The great Assertor of our Libertie.
Then did we think that modest blush but just,
100: Whose present die, display'd our late mistrust.
And to requite those injuries wee'd done
To myrids rais'd, what single praise begun:
Through all the devious paths which he did tread,
From the base Rump, unto the glorious Head:
105: We scand his Actions, which did nought comprise
That might offend, but that he was too wise
For Vulgar judgments, whose weak fancies guest
By present Actions, what would be the rest.
But when their eyes unvail'd, discover'd who
Had to destroy the monster, found the Clew.
How did they praise his Wisdome, Valour, all
That could within the name of Subject fall:
And to compleat, what ere his due might be,
Knit up those Lawrels with his Loyalty;
115: That noble Vertue, without which the rest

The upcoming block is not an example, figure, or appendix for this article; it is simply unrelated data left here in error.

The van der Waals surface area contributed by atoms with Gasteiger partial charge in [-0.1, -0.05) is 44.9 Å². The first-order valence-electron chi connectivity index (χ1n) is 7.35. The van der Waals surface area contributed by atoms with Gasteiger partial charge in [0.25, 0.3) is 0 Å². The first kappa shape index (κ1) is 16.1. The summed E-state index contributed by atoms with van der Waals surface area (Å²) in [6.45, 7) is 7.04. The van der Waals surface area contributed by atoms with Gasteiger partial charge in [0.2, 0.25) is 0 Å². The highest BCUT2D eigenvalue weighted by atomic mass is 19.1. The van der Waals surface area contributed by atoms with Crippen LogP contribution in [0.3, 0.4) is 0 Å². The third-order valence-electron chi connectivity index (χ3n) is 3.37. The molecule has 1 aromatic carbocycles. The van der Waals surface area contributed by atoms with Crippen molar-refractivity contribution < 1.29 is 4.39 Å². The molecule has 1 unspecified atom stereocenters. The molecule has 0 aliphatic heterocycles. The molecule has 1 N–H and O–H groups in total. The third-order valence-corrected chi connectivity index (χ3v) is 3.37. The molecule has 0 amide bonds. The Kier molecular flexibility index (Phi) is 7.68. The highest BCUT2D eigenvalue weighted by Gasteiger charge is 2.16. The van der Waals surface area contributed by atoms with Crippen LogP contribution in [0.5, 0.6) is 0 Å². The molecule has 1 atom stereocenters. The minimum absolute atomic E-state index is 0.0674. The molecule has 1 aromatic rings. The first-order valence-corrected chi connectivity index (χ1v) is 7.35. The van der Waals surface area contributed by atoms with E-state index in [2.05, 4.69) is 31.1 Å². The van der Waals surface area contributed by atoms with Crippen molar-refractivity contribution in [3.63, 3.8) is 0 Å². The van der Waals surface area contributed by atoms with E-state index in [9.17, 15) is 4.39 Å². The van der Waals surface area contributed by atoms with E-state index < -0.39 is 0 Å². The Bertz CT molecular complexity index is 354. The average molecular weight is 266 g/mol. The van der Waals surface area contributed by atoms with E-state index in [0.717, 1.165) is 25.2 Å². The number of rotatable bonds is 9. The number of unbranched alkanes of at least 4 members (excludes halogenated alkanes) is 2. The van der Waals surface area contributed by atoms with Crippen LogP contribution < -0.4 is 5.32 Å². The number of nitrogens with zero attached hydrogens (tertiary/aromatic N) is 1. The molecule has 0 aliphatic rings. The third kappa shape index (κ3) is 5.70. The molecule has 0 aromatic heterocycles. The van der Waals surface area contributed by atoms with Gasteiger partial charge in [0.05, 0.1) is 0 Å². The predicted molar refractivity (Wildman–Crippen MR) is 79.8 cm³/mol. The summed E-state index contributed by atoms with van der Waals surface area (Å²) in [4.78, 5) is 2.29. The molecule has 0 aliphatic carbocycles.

Had onely burthend, not adorn'd his Crest.
Then, since we now by this heaven guided hand,
Once more behold the glory of our land;
Whom midnight plots long studied to exclude
120: Again fixt in's Meridian Altitude:
Lets cease to mourn, and whilest those fogs attend
Such miscreant wretches, as dare still offend,
By flying mercy, raise our souls, deprest
Ere since this Star set in the gloomy West.
125: For then begun that dreadfull night, which we
Have since with terrour seen, brave loyalty
Being so opprest by a prevailing fate;
Twas onely known by being unfortunate:
Yet, though Rebellion in unnaturall Wars,
So far did thrive, to prove us falling Stars.
The wiser world saw those that did aspire,